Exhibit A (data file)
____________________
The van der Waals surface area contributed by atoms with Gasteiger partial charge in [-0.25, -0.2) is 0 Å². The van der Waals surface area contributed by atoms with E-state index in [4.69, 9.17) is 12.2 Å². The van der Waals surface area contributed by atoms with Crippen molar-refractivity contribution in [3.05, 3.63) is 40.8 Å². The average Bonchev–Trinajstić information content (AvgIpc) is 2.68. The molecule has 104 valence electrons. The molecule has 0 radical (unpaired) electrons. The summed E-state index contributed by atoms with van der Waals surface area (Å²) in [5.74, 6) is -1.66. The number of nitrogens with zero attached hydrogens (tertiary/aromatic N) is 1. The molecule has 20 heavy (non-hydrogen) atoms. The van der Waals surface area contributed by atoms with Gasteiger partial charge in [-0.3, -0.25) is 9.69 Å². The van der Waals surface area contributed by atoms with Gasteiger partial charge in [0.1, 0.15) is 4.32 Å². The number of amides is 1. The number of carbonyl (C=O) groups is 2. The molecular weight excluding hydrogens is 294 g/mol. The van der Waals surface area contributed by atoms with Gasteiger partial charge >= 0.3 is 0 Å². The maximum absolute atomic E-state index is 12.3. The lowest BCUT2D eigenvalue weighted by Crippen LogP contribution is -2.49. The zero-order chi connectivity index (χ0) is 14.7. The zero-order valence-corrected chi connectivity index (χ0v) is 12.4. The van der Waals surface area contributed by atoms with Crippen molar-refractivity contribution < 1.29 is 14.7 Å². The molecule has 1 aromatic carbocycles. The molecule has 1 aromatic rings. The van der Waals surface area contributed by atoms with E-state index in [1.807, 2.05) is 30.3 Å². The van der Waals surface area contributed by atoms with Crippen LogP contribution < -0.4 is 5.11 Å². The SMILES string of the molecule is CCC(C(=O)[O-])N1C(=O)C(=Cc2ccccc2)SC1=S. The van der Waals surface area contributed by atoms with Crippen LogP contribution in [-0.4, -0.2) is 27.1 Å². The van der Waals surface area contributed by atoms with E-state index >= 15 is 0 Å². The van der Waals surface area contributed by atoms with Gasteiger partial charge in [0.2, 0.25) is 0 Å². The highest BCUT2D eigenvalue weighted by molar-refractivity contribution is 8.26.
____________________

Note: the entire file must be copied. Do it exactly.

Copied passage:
The van der Waals surface area contributed by atoms with Gasteiger partial charge in [-0.25, -0.2) is 0 Å². The van der Waals surface area contributed by atoms with E-state index in [4.69, 9.17) is 12.2 Å². The van der Waals surface area contributed by atoms with Crippen molar-refractivity contribution in [3.05, 3.63) is 40.8 Å². The average Bonchev–Trinajstić information content (AvgIpc) is 2.68. The molecule has 104 valence electrons. The molecule has 0 radical (unpaired) electrons. The summed E-state index contributed by atoms with van der Waals surface area (Å²) in [5.74, 6) is -1.66. The number of nitrogens with zero attached hydrogens (tertiary/aromatic N) is 1. The molecule has 20 heavy (non-hydrogen) atoms. The van der Waals surface area contributed by atoms with Gasteiger partial charge in [-0.3, -0.25) is 9.69 Å². The van der Waals surface area contributed by atoms with Gasteiger partial charge in [0.1, 0.15) is 4.32 Å². The number of amides is 1. The number of carbonyl (C=O) groups is 2. The molecular weight excluding hydrogens is 294 g/mol. The van der Waals surface area contributed by atoms with Gasteiger partial charge >= 0.3 is 0 Å². The maximum absolute atomic E-state index is 12.3. The lowest BCUT2D eigenvalue weighted by Crippen LogP contribution is -2.49. The zero-order chi connectivity index (χ0) is 14.7. The zero-order valence-corrected chi connectivity index (χ0v) is 12.4. The van der Waals surface area contributed by atoms with Crippen molar-refractivity contribution < 1.29 is 14.7 Å². The molecule has 1 aromatic carbocycles. The molecule has 1 aromatic rings. The van der Waals surface area contributed by atoms with E-state index in [1.807, 2.05) is 30.3 Å². The van der Waals surface area contributed by atoms with Crippen LogP contribution < -0.4 is 5.11 Å². The SMILES string of the molecule is CCC(C(=O)[O-])N1C(=O)C(=Cc2ccccc2)SC1=S. The van der Waals surface area contributed by atoms with Crippen LogP contribution in [-0.4, -0.2) is 27.1 Å². The van der Waals surface area contributed by atoms with E-state index >= 15 is 0 Å². The van der Waals surface area contributed by atoms with Gasteiger partial charge in [0.2, 0.25) is 0 Å². The highest BCUT2D eigenvalue weighted by molar-refractivity contribution is 8.26.